“Recorded at the Tally-Ho in Hollywood, Matt Dennis Plays and Sings Matt Dennis is a program of what visitors to his supper-club sets could expect from one of the best lounge singers in an era before the term became a dirty word. Accompanying himself on the piano with bass and drums for backing, Dennis sings 12 of his own tunes, including an avalanche of standards — "Will You Still Be Mine," "The Night We Called It a Day," "Angel Eyes," "Violets for Your Furs," "Everything Happens to Me," and "Let's Get Away From It All." Though his voice doesn't quite match his notable composing skills, Dennis uses his narrow range and soft, high-tenor tone to craft a sensitive vocal style. His deft sense of humor also comes in handy during several hilarious offsides to the audience and listener, often in the middle of a line. Virginia Maxey duets with him on "We Belong Together" and "When You Love a Fella."
Matt told Ed Shanaphy: "Looking back, I'm very proud to have had the success I've had ... and pleased that most of my tunes are still around the world after all these years, and also that I'm still around today, able to enjoy the pleasure of hearing some of my songs at this late date. Hallelujah."
Matt died June 21 in a hospital in Riverside, California, of natural causes. He was 89. He's gone. But the music isn't.


Of Matt Dennis’ many wonderful songs, Angel Eyes has always been my favorite so I used it as the audio track to the following video which has as its theme - “Eyes” - what else?

Tuesday, May 23, 2017

Blossom Dearie


Listening to Blossom Dearie sing is like following the flight of a dandelion seed. Her feather-soft voice warbles and reels while a warm, breezy piano line buoys her gentle melodies. Despite Dearie’s pixie-like voice, her performances never lacked for emotional force, drawing crowds to jazz clubs and cabarets in London and New York for the better part of three decades. Dearie died on Saturday, February 7 [2009]. She was 82.
- Los Angeles Times Obituary

According to the New York Times:

A singer, pianist and songwriter with an independent spirit who zealously guarded her privacy, Ms. Dearie pursued a singular career that blurred the line between jazz and cabaret. An interpretive minimalist with caviar taste in songs and musicians, she was a genre unto herself. Rarely raising her sly, kittenish voice, Ms. Dearie confided song lyrics in a playful style below whose surface layers of insinuation lurked.

© -Steven Cerra, copyright protected; all rights reserved.

While listening recently to Italian Jazz pianist Dado Moroni’s Insights CD [Jazz Focus JFCD007], I was once again struck by his unusual choice of opening tunes. 

For, unlike many recordings that announce the presence of the artist with a foot-stomping, all guns blazing, barn-burner [talk about mixing metaphors!], Dado chose a gentle, slow tempo introduction in the form of Inside a Silent Tear

Dado’s version of this tune can be heard as the audio track in the following video tribute to the artist Piet Mondrian.



The beauty of the tune and the fact that it was composed  by vocalist/pianist Blossom Dearie got me reflecting on the subject of Jazz vocalists.

For it seems that throughout my career as a professional musician and for whatever reasons, I was always working for Jazz singers, but only rarely enjoying it.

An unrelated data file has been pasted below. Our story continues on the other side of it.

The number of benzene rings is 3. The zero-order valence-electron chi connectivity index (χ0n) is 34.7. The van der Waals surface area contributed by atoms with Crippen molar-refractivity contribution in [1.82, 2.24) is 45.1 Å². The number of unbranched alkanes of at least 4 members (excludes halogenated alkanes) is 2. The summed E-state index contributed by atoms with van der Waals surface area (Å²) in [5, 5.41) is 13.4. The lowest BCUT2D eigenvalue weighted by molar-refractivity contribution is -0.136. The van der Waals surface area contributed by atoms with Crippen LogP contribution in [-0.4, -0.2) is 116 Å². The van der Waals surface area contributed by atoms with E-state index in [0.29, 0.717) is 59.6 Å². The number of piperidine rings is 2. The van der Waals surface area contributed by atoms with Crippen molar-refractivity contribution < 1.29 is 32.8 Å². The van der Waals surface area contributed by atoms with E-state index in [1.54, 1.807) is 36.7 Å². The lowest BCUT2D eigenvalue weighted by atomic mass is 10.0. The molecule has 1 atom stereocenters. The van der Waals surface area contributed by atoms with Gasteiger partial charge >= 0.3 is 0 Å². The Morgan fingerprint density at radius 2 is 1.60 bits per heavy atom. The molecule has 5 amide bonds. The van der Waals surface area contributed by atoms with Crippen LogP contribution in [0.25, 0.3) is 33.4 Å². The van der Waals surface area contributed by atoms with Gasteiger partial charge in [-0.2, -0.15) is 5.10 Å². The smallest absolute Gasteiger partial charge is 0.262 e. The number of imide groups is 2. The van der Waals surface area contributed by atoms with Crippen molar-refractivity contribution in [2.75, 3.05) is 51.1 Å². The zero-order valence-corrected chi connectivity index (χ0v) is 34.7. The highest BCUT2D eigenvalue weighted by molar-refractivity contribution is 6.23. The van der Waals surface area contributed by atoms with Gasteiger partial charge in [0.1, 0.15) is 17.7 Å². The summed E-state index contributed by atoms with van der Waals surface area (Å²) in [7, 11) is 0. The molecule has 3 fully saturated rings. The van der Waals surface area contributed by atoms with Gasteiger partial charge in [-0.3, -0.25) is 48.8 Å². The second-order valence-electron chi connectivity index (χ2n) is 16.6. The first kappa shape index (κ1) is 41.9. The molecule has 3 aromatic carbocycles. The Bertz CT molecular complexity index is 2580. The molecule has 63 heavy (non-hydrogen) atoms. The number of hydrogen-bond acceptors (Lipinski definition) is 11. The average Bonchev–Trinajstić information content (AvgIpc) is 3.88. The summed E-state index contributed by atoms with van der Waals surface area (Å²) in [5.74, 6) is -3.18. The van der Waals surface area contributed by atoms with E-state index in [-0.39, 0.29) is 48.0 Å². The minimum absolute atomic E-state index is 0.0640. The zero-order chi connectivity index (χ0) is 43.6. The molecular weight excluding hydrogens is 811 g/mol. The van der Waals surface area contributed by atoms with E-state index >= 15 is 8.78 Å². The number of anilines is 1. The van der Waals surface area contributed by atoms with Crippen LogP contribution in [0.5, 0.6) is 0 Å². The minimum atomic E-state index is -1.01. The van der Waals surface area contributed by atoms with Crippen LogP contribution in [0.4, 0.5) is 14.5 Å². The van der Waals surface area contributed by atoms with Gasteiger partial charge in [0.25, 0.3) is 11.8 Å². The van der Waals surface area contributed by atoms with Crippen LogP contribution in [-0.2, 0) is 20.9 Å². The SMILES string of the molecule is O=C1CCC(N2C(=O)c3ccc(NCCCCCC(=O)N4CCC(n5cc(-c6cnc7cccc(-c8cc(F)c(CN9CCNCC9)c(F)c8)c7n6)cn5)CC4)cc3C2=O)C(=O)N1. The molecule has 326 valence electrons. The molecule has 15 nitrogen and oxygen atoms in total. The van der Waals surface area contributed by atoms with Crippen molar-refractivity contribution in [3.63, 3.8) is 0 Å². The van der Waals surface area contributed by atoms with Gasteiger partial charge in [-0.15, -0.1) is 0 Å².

That there were so many Jazz singers at that time may have had something to do with the fact that in the 1950s and 1960s, every nightclub, restaurant, cocktail lounge, neighborhood bar and bowling alley featured live music and most of the time this consisted of a duo or a trio with a vocalist as the star attraction.

To add a bit of zest and zing to this entertainment, more often than not the vocalist was a female who usually performed a few tunes each set in an outfit that was meant to attract attention.

And more often than not, the zest and zing that came from many of these so-called “Jazz singers” had more to do with their revealing costumes and very little to do with the quality of their vocal performances.

Not surprisingly, then, these Shan-too-sies [a corruption of the French chanteuse – meaning a ‘female nightclub singer’] became the object of many, musician jokes like when the Jazz singer turns to the pianist and says: “Let’s do I Want To Be Happy” and the pianist responds: “Did you want that too fast or too slow?”

Or in the yarn about the pianist who turns to the singer and says: “Did you want to do the first 8-bars in B-flat, B-natural, E-minor and G-sharp and E-flat, again?” And the singer responds: “I don’t think I can do it in all those keys.” To which the pianist answers: “Why not, you did it that way last night?!”

Many of these female vocalists, to paraphrase the author, Donna Leon: “Sang with an emphasis people often give to the repetition of phrases or ideas that they really don’t understand, conviction taking the place of reason.” [Friends in High Places, p. 310].

Before joining Stan Kenton’s Orchestra in 1952, the late drummer, Stan Levey, once led a group that included pianist Red Garland and tenor saxophonist Richie Kamuca. For almost a year, Stan’s group backed a number of prominent vocalists who came through his native Philadelphia. He would later play for Peggy Lee and Ella Fitzgerald.

Stan was the type of guy who always spoke very directly and he once warned me that female Jazz vocalists “… are a different breed and you have to approach them with a lot of caution.  You need to keep what your doing behind them to a minimum and you have to really step on the time [i.e.: emphasize it]. If they know what they’re doing, they’ll find their way back to you. No surprises back there; just be consistent.”

All of which brings me back to Dado Moroni’s use of Inside a Silent Tear and the Jazz vocalist who wrote the tune – Blossom Dearie.